Next morning I was still too ill to walk. My plan of action was to to seek help from the bar across the road. Surely they would take pity on my plight. I explained my situation in pidgeon Spanish and a little bit of acting. The bar man's response was to put his palm out for money. He took an euro off me before getting out his mobile phone to calll a taxi. In the hour I waited, I had plenty of time to examine the photographs of half naked women that adorned every wall in the bar. It felt like a rural pub in 80's Ireland. Although to be fair to the proprietor, the women's toilets had their very own picture of a well endowed senor in a very small pair of speedo's. So no sexism there. The taxi came and took me the 10k to the next village, charging me a hefty 30 euro for the priviledge. I tell you, I was cursing the Galicians that day. And then it all changed, I was in lovely Tricastella, I had a bed in a comfy spacious modern Albergue, my clothes, which hadn't been washed in 10 days were placed in a washing machine and the sun came out.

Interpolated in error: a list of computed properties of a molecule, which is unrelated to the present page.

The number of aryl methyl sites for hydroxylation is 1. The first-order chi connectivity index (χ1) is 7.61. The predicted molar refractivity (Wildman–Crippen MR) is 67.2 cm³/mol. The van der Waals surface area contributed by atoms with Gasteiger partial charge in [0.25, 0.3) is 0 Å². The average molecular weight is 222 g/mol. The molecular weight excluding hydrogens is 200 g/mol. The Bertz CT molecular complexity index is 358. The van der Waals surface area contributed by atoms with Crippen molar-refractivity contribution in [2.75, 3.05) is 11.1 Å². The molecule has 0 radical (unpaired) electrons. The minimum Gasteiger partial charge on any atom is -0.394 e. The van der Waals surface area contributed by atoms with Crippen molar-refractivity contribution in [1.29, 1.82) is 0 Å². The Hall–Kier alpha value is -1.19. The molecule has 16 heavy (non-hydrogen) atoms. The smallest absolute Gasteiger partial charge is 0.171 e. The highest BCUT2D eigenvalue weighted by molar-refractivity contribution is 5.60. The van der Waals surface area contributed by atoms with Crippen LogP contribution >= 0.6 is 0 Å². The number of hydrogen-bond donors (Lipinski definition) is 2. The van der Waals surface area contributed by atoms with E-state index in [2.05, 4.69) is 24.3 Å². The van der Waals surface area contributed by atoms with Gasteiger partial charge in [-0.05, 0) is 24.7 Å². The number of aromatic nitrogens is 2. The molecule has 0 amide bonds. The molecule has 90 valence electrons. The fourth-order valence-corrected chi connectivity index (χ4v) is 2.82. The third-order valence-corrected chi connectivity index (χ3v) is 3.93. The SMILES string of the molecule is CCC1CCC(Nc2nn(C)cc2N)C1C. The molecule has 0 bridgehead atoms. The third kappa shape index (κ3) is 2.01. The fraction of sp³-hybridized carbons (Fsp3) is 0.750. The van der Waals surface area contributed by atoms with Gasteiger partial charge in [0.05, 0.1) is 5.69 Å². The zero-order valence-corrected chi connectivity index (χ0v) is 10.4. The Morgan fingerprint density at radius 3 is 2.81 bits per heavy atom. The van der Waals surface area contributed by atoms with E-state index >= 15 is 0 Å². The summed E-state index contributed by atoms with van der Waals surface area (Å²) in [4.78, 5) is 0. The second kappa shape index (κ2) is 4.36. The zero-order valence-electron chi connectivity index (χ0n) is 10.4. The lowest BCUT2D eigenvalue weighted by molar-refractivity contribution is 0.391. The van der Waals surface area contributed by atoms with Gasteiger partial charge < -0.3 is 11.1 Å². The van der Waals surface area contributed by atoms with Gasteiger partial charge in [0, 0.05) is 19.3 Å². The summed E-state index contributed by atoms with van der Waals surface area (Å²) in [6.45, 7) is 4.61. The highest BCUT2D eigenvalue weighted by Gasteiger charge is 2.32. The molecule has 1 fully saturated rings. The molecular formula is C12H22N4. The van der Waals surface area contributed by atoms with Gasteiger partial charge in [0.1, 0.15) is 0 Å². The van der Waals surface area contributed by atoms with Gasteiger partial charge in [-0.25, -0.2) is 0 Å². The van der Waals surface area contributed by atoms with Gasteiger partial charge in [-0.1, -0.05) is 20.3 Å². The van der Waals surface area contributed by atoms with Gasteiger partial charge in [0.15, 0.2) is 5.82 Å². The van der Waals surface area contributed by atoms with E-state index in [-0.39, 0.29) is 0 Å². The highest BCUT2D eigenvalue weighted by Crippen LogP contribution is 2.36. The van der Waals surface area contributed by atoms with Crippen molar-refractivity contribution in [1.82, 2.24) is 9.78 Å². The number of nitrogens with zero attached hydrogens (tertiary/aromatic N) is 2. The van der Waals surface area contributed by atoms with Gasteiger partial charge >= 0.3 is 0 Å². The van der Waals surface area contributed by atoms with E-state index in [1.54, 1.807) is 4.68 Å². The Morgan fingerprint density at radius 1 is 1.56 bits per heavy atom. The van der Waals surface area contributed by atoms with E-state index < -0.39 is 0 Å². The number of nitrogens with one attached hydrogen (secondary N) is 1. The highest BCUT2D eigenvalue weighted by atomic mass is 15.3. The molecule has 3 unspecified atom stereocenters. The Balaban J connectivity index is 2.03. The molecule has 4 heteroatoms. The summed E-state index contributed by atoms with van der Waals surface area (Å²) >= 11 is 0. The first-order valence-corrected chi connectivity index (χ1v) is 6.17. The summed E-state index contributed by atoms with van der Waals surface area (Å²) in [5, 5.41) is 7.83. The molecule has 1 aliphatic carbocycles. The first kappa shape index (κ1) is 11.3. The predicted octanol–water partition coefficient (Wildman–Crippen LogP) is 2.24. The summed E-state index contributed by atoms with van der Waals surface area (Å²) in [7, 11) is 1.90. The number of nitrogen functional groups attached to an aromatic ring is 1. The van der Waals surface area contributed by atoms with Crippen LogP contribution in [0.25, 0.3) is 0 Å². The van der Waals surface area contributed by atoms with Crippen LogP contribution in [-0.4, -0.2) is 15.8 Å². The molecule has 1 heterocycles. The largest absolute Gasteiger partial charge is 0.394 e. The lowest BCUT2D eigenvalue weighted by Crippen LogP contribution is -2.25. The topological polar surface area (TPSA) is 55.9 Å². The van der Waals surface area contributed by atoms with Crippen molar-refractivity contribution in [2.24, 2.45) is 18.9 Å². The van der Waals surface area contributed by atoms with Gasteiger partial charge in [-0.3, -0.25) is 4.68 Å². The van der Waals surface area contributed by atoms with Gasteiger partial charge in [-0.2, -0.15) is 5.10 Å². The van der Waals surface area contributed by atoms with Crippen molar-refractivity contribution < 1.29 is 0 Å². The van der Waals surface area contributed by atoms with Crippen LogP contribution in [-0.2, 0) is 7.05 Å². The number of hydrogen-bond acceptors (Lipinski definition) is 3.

Posted by noratheexplorer 03:48 Archived in Spain Comments (0)

Leon to the Galicia

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An air of solemnity surrounded me as I left Leon. I knew it would be tight enough to reach Santigo in time and that by necessity, my days of dilly dallying were over. I also was determined to do this last stretch properly, with no buses or indeed any form of cheating. However what lay deeper was the knowledge that the mountains lay ahead and my sense of dread about what would await me; would I be fit enough, would the weather be appalling, would my gear be warm enough. Dread is a pretty common companion of mine, I allow it to spoil the build up to many events in my life, knowing full well that everything generally turns out fine in the end. I was pissed off that after being away for a while, dread had arrived back.